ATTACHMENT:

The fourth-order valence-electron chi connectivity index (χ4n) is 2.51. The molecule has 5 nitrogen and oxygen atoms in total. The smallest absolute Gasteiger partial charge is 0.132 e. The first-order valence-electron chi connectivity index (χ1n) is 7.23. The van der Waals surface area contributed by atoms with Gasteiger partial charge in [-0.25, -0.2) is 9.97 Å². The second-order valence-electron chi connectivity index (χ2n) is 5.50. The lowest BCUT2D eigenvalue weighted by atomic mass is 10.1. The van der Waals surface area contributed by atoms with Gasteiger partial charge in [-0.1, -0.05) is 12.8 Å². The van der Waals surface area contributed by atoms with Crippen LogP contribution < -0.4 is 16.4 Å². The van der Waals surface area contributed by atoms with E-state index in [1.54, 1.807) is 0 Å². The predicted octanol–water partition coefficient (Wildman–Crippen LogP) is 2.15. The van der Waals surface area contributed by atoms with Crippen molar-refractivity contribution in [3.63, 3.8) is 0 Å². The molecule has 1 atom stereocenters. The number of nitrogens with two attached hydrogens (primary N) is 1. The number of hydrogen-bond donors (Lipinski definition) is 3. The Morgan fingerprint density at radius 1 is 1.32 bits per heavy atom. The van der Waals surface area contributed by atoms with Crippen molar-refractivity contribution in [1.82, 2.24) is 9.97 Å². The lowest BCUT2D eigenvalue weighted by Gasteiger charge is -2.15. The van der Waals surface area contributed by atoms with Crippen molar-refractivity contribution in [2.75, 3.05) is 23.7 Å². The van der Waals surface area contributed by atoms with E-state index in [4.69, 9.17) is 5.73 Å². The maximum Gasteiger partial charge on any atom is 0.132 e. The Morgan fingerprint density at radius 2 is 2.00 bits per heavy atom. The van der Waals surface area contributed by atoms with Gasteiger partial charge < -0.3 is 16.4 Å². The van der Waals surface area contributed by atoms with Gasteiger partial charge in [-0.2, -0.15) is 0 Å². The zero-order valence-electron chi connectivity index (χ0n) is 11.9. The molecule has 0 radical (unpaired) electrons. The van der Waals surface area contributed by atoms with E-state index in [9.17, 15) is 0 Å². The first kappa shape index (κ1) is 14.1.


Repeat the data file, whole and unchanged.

The fourth-order valence-electron chi connectivity index (χ4n) is 2.51. The molecule has 5 nitrogen and oxygen atoms in total. The smallest absolute Gasteiger partial charge is 0.132 e. The first-order valence-electron chi connectivity index (χ1n) is 7.23. The van der Waals surface area contributed by atoms with Gasteiger partial charge in [-0.25, -0.2) is 9.97 Å². The second-order valence-electron chi connectivity index (χ2n) is 5.50. The lowest BCUT2D eigenvalue weighted by atomic mass is 10.1. The van der Waals surface area contributed by atoms with Gasteiger partial charge in [-0.1, -0.05) is 12.8 Å². The van der Waals surface area contributed by atoms with Crippen LogP contribution < -0.4 is 16.4 Å². The van der Waals surface area contributed by atoms with E-state index in [1.54, 1.807) is 0 Å². The predicted octanol–water partition coefficient (Wildman–Crippen LogP) is 2.15. The van der Waals surface area contributed by atoms with Crippen molar-refractivity contribution in [3.63, 3.8) is 0 Å². The molecule has 1 atom stereocenters. The number of nitrogens with two attached hydrogens (primary N) is 1. The number of hydrogen-bond donors (Lipinski definition) is 3. The Morgan fingerprint density at radius 1 is 1.32 bits per heavy atom. The van der Waals surface area contributed by atoms with Crippen molar-refractivity contribution in [1.82, 2.24) is 9.97 Å². The lowest BCUT2D eigenvalue weighted by Gasteiger charge is -2.15. The van der Waals surface area contributed by atoms with Crippen molar-refractivity contribution in [2.75, 3.05) is 23.7 Å². The van der Waals surface area contributed by atoms with E-state index in [4.69, 9.17) is 5.73 Å². The maximum Gasteiger partial charge on any atom is 0.132 e. The Morgan fingerprint density at radius 2 is 2.00 bits per heavy atom. The van der Waals surface area contributed by atoms with Gasteiger partial charge < -0.3 is 16.4 Å². The van der Waals surface area contributed by atoms with Gasteiger partial charge in [-0.2, -0.15) is 0 Å². The zero-order valence-electron chi connectivity index (χ0n) is 11.9. The molecule has 0 radical (unpaired) electrons. The van der Waals surface area contributed by atoms with E-state index in [9.17, 15) is 0 Å². The first kappa shape index (κ1) is 14.1.